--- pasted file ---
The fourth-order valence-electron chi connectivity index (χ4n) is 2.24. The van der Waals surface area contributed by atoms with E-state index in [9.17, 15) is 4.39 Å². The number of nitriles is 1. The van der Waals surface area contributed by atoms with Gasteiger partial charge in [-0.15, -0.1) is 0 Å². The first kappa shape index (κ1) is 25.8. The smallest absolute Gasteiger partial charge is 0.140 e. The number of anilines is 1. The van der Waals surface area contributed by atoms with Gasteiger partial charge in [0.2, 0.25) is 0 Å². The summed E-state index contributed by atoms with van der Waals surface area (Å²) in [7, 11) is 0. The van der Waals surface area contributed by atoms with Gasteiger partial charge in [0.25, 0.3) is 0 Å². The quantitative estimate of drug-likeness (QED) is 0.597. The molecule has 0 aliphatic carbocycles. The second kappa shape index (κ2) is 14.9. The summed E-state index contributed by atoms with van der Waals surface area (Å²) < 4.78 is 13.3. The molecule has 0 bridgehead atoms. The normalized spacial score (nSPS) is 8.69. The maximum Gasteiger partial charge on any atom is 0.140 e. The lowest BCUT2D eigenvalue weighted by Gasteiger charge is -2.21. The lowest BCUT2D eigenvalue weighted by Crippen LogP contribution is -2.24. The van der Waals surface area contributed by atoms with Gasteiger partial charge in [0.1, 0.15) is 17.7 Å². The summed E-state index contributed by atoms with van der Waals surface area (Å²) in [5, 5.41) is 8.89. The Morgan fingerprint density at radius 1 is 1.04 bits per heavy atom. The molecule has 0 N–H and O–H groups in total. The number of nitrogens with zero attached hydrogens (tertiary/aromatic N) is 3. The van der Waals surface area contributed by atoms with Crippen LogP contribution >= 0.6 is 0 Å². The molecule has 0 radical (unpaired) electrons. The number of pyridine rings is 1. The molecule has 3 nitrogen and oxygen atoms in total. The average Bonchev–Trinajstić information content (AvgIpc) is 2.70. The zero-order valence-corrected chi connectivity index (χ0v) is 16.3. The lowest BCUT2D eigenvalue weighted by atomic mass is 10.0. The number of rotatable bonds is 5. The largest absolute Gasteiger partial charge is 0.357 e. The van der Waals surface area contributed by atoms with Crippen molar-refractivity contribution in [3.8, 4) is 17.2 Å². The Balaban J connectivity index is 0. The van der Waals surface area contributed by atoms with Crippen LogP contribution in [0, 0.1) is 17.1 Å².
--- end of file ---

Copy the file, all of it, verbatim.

The fourth-order valence-electron chi connectivity index (χ4n) is 2.24. The van der Waals surface area contributed by atoms with E-state index in [9.17, 15) is 4.39 Å². The number of nitriles is 1. The van der Waals surface area contributed by atoms with Gasteiger partial charge in [-0.15, -0.1) is 0 Å². The first kappa shape index (κ1) is 25.8. The smallest absolute Gasteiger partial charge is 0.140 e. The number of anilines is 1. The van der Waals surface area contributed by atoms with Gasteiger partial charge in [0.2, 0.25) is 0 Å². The summed E-state index contributed by atoms with van der Waals surface area (Å²) in [7, 11) is 0. The van der Waals surface area contributed by atoms with Gasteiger partial charge in [0.25, 0.3) is 0 Å². The quantitative estimate of drug-likeness (QED) is 0.597. The molecule has 0 aliphatic carbocycles. The second kappa shape index (κ2) is 14.9. The summed E-state index contributed by atoms with van der Waals surface area (Å²) < 4.78 is 13.3. The molecule has 0 bridgehead atoms. The normalized spacial score (nSPS) is 8.69. The maximum Gasteiger partial charge on any atom is 0.140 e. The lowest BCUT2D eigenvalue weighted by Gasteiger charge is -2.21. The lowest BCUT2D eigenvalue weighted by Crippen LogP contribution is -2.24. The van der Waals surface area contributed by atoms with Gasteiger partial charge in [0.1, 0.15) is 17.7 Å². The summed E-state index contributed by atoms with van der Waals surface area (Å²) in [5, 5.41) is 8.89. The Morgan fingerprint density at radius 1 is 1.04 bits per heavy atom. The molecule has 0 N–H and O–H groups in total. The number of nitrogens with zero attached hydrogens (tertiary/aromatic N) is 3. The van der Waals surface area contributed by atoms with Crippen LogP contribution >= 0.6 is 0 Å². The molecule has 0 radical (unpaired) electrons. The number of pyridine rings is 1. The molecule has 3 nitrogen and oxygen atoms in total. The average Bonchev–Trinajstić information content (AvgIpc) is 2.70. The zero-order valence-corrected chi connectivity index (χ0v) is 16.3. The lowest BCUT2D eigenvalue weighted by atomic mass is 10.0. The number of rotatable bonds is 5. The largest absolute Gasteiger partial charge is 0.357 e. The van der Waals surface area contributed by atoms with Crippen molar-refractivity contribution in [3.8, 4) is 17.2 Å². The Balaban J connectivity index is 0. The van der Waals surface area contributed by atoms with Crippen LogP contribution in [0, 0.1) is 17.1 Å².